“There are things that can be addressed, but not the art form itself. The talent is getting even better and better. The audience numbers seem to be growing. If anything, we’re having a good time of it. But the important message from all of that is that there is definitely room for improvement,” Dines says.

“Jazz is a small word but it means a lot and there are so many different sub-genres in there.”

With a venue that seats up to 120 people, setting the atmosphere is the most important part of hosting a successful live jazz night. “There are some types of music that just would not suit that intimate environment. It can’t be too deafeningly loud. So, when you walk in the room, you sort of go, ‘wow, yeah, I get it’,” Dines told Artefact.

“The acoustics are comprehensively perfect, combine that with the world-class acts we have and the utmost best performers you can possibly get in the world going through those doors. The atmosphere, the food, drinks, service and all of that history, which you can see on the walls with the all the photographs. It’s the ultimate experience for live music.”

The Pizza Express Jazz Club is an extremely popular venue for their food and their jazz nights. With music venues in Soho, Holborn, Birmingham, Maidstone and Chelsea, they are targeting a much bigger audience with different styles of music and events with their country music nights, chat shows and stand up comedy acts.

They also have three music venues in the United Arab Emirates, two in Dubai and one in Abu Dhabi, hosting live music every night, so it’s a business that is expanding on a worldwide scale.

“It’s good because we’re opening up into new territories and reaching new audiences and that also helps to feed back into what we’re doing in our other venues. So people see what else we’ve got up our sleeves and what the other venues have got to offer,” Dines explains.

“So, five ticket venues in the UK, 1,500 ticketed shows a year (between them). Then you’ve got around 20 restaurants up and down the country doing live music. It is expanding. But for us as a brand, we enjoy what we’re doing. We’ve been doing it since day one, sharing our passions. The customers seem to appreciate it, and we certainly do.”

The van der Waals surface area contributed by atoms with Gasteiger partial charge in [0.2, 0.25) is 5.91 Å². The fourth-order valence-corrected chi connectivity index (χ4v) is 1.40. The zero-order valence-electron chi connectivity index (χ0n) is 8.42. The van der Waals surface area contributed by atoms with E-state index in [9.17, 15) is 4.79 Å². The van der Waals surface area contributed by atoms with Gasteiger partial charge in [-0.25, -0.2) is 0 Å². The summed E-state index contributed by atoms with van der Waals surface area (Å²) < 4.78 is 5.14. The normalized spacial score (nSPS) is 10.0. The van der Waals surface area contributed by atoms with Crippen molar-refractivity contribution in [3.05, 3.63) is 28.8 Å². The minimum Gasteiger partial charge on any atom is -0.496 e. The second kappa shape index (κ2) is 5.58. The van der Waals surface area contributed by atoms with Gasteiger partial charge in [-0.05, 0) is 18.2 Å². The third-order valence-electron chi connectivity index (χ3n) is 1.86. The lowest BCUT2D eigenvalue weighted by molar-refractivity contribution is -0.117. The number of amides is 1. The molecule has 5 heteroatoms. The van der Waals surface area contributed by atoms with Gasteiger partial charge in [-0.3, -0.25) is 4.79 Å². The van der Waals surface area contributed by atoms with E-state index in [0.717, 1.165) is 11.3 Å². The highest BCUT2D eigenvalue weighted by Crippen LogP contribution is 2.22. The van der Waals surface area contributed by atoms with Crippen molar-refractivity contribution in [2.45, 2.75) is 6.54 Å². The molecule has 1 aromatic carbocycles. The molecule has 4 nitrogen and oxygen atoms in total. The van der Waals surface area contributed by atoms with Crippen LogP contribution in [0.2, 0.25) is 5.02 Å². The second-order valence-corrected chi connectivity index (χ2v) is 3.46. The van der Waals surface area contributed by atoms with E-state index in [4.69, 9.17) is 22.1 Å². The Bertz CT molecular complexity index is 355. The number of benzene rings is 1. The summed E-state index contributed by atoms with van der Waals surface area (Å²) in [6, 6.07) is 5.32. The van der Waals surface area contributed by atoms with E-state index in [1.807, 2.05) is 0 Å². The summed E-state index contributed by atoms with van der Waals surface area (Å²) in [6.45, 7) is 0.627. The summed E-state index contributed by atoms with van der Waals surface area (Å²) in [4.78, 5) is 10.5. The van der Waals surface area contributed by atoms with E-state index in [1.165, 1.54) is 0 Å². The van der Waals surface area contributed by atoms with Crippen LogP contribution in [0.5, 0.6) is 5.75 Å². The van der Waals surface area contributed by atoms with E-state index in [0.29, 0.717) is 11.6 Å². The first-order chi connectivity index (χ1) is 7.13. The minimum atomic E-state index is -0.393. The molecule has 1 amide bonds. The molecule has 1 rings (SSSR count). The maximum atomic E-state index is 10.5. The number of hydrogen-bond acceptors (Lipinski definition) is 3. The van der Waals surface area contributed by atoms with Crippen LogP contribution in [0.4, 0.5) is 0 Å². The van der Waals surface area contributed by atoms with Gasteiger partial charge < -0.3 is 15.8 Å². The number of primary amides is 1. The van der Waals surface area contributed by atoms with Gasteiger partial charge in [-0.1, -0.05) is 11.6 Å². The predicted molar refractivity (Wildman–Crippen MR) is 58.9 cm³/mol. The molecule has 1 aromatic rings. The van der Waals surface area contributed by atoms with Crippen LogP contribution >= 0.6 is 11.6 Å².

Green Note Jazz venue

Green Note: Live Jazz music venue [Sinead Carroll]

Looking at the experience of Pizza Express, it’s become clear how popular jazz is in the UK. Though it’s not soaring in the charts, the number of people who are attending these performances show how important it still is to the public.

Needing to see this crowd for ourselves, we arranged to meet Rosie Frater-Taylor 19-year-old-old jazz singer/songwriter. Set to perform alongside Ella Hohnen and the Ford’s Treeclimbers at the Green Note — a live music venue in Camden Town.

With the only light coming from candles on each table, the room was cosy. At the front sits a small stage, squeezing in a drum kit, cello, guitars, violin and vibes on the side. Every seat is filled, and the red curtain behind the stage is drawn closed. Ella Hohnen, the lead singer, laughed and spoke comfortably in between songs. With the audience interaction, the atmosphere was calm and made everyone feel like they were among friends for the night.

We talked to Rosie after her performance. With another band coming to perform, the musicians were squashed in a narrow hallway, packing away their instruments. We laughed about how hectic it was; instruments laid out on every part of the floor.

With everything finally packed away, Rosie had a minute to breathe. She is currently studying a Jazz degree at the Royal Academy of Music. While managing her studies, Rosie has also recently released her new album, called On My Mind on October 1, 2018.

  • Rosie Frater-Taylor and Ella Hohnen in the Green Note
    Rosie Frater-Taylor and Ella Hohnen in the Green Note [Sinead Carroll]

With both of her parents being writers, composers and jazz musicians, Rosie grew up around the genre and found her passion for it at the later age of 13: “I think mainly just the love for so many different types of music. There’s this one artist that I’m particularly inspired by called Becca Stevens when I saw her live it kind of cleared up a lot of things for me in my head,” she told us.

“I thought ‘Yeah, I can make a career out of this.’  You don’t really realise it’s any good until you start playing to people and you get a positive response,” Rosie explains. “I guess things kind of escalate from that point and it just inspires you to write more.”